What's On

Octopus

Unfortunately, Dilek Rose has been taken ill; due to this, the role of Scheherazade will be played by Serin Ibrahim, who will be on book for the performance. If you have any questions, please call us on 020 3039 3333.

“You’re an octopus. All mixed up, like me. One leg something, and one leg something else.”

Octopus is a satire about what it means to be British, written by Afsaneh Gray. As far as Sarah, Sara and Scheherazade are concerned, they have nothing in common. And yet they’ve all been called in for an interview to determine how British they are; a new requirement for those who are considered to have ‘non-indigenous heritage’. Sara looks kind of Asian. Scheherazade looks kind of Middle Eastern. And Sarah is kind of white and has no idea why she’s here. She also keeps bursting into song. By the end of the play, it becomes clear that these three women are all what Scheherazade thinks of as ‘octopuses’ — mixed race and mixed up with it. And maybe that’s true of Britishness, too.

Octopus is set in a post-Brexit dystopia of bureaucratic box ticking and absurd interviews that feels disturbingly close to present day reality. It explores internal borders, what it’s like to be seen as a foreigner in your own land, and — with a musical motif running throughout the show — the power of punk.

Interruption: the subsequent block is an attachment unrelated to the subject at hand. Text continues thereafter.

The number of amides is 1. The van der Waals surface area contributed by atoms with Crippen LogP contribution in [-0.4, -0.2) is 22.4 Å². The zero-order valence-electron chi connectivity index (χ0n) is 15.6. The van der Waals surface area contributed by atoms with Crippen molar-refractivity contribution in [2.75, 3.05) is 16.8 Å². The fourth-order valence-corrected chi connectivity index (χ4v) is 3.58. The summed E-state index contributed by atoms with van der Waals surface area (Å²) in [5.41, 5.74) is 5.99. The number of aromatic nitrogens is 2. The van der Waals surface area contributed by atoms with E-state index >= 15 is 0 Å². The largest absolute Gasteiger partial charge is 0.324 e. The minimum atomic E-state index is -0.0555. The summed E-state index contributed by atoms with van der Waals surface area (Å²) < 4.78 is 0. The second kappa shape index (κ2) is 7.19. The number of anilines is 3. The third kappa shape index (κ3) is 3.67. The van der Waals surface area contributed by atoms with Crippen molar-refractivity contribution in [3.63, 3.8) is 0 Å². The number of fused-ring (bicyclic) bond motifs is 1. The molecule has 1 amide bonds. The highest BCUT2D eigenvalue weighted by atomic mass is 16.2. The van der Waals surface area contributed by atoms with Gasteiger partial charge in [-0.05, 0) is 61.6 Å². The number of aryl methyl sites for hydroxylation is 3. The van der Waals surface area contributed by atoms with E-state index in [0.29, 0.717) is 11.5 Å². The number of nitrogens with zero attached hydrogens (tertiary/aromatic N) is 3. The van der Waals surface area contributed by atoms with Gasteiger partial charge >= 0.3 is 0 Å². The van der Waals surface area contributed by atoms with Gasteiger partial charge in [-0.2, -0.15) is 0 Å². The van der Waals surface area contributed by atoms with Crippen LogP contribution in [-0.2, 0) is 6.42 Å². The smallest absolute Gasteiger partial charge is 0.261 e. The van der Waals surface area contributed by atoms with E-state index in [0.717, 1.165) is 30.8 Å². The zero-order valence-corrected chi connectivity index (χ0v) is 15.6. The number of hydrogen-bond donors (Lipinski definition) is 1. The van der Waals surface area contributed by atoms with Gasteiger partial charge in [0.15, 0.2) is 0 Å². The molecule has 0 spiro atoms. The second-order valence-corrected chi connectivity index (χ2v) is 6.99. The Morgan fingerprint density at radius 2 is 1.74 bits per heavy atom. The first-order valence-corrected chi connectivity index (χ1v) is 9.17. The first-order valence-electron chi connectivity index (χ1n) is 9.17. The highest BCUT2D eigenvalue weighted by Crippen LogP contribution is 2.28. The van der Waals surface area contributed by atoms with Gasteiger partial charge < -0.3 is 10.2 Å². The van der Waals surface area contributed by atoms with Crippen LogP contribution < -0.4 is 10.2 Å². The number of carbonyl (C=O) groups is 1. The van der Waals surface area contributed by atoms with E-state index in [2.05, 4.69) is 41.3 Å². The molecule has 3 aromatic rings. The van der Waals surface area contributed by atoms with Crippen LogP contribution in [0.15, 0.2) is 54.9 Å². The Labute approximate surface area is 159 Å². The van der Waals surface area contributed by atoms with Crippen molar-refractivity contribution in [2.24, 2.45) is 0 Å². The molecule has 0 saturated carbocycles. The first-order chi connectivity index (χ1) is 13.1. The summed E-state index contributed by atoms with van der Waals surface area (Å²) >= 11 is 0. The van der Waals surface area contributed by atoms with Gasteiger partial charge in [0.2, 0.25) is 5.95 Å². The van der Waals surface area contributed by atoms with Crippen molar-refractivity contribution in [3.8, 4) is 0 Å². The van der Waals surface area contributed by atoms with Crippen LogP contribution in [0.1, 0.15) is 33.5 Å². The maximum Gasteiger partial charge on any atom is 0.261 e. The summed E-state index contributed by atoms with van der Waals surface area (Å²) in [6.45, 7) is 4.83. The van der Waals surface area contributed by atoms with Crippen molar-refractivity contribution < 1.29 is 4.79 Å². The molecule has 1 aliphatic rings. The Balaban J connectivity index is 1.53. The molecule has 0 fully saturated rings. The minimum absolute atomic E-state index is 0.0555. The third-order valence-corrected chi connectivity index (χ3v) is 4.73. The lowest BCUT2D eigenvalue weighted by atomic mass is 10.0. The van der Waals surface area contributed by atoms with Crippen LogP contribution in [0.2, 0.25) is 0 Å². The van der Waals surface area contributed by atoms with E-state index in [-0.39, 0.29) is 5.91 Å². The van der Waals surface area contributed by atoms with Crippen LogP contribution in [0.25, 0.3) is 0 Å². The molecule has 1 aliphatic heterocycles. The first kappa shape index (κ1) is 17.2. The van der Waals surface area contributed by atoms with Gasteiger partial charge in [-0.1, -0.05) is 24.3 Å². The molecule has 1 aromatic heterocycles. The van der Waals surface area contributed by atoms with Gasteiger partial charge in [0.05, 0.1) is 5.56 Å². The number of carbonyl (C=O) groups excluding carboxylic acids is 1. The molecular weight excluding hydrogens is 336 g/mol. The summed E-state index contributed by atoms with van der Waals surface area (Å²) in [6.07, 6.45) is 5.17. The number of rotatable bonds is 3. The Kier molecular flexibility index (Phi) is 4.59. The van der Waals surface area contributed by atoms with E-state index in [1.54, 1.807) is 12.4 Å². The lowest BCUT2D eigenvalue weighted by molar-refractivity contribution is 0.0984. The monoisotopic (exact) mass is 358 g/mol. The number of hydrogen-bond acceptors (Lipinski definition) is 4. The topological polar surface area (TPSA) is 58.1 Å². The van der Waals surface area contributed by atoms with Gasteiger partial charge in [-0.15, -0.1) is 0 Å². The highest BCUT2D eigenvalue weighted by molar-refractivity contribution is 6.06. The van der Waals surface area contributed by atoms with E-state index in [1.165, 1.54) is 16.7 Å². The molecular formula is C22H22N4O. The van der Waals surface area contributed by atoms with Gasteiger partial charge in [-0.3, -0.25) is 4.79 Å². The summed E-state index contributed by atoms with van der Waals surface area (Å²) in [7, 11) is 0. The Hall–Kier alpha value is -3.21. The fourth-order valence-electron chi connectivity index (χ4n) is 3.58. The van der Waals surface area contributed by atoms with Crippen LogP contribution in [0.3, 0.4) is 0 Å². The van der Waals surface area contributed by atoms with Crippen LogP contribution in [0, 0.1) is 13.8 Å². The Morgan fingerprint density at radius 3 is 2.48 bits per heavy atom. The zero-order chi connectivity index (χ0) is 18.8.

This is Afsaneh Gray’s (Royal Court Studio Group, Soho Young Writers’ Group, Orange Tree Writers’ Collective) first full-length play, and it draws on her own experiences as a mixed-up half-Iranian/half-Jew. With ‘mixed race’ now the fastest growing ethnic minority in the country, and staged against the backdrop of Brexit, concerns about immigration and the refugee crisis, the questions it asks feel particularly relevant.

After a critically acclaimed run at the Edinburgh Fringe (Assembly Box), Octopus had a sell-out transfer to London’s prestigious Theatre503.

Praise for Octopus

“Raises the hairs on the back of your neck laugh-out funny.”  The Times

“Sharp, direct and unapologetic…” Theatre503

“Both remarkably timely and refreshingly raw.” Exeunt

“Afsaneh Gray takes risks by playing with cultural stereotypes but always with a fine sensitivity to the humanity of the characters who are completely believable.” British Theatre Guide

“… not to be missed. Funny, powerful and incisive, Octopus is both an enjoyable play and a stark warning of days yet to come.” ★★★★ The Reviews Hub